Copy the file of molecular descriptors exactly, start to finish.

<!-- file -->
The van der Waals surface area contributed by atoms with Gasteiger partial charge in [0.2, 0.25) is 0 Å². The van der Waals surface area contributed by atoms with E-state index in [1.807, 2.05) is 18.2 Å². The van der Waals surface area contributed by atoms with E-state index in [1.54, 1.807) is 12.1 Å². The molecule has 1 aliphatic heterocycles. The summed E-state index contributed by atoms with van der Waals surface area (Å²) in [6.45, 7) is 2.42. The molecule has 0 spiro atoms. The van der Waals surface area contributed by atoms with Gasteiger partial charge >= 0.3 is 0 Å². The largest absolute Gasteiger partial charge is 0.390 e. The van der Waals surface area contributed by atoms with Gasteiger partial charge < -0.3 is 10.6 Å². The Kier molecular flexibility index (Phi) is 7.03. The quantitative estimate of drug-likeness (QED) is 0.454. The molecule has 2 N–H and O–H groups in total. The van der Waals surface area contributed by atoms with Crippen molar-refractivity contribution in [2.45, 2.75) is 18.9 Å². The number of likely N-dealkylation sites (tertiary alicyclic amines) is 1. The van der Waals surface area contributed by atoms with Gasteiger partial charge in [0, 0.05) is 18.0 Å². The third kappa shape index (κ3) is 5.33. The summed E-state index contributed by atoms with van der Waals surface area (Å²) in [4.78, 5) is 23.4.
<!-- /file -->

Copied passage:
The van der Waals surface area contributed by atoms with Gasteiger partial charge in [0.2, 0.25) is 0 Å². The van der Waals surface area contributed by atoms with E-state index in [1.807, 2.05) is 18.2 Å². The van der Waals surface area contributed by atoms with E-state index in [1.54, 1.807) is 12.1 Å². The molecule has 1 aliphatic heterocycles. The summed E-state index contributed by atoms with van der Waals surface area (Å²) in [6.45, 7) is 2.42. The molecule has 0 spiro atoms. The van der Waals surface area contributed by atoms with Gasteiger partial charge >= 0.3 is 0 Å². The largest absolute Gasteiger partial charge is 0.390 e. The van der Waals surface area contributed by atoms with Gasteiger partial charge < -0.3 is 10.6 Å². The Kier molecular flexibility index (Phi) is 7.03. The quantitative estimate of drug-likeness (QED) is 0.454. The molecule has 2 N–H and O–H groups in total. The van der Waals surface area contributed by atoms with Crippen molar-refractivity contribution in [2.45, 2.75) is 18.9 Å². The number of likely N-dealkylation sites (tertiary alicyclic amines) is 1. The van der Waals surface area contributed by atoms with Gasteiger partial charge in [0, 0.05) is 18.0 Å². The third kappa shape index (κ3) is 5.33. The summed E-state index contributed by atoms with van der Waals surface area (Å²) in [4.78, 5) is 23.4.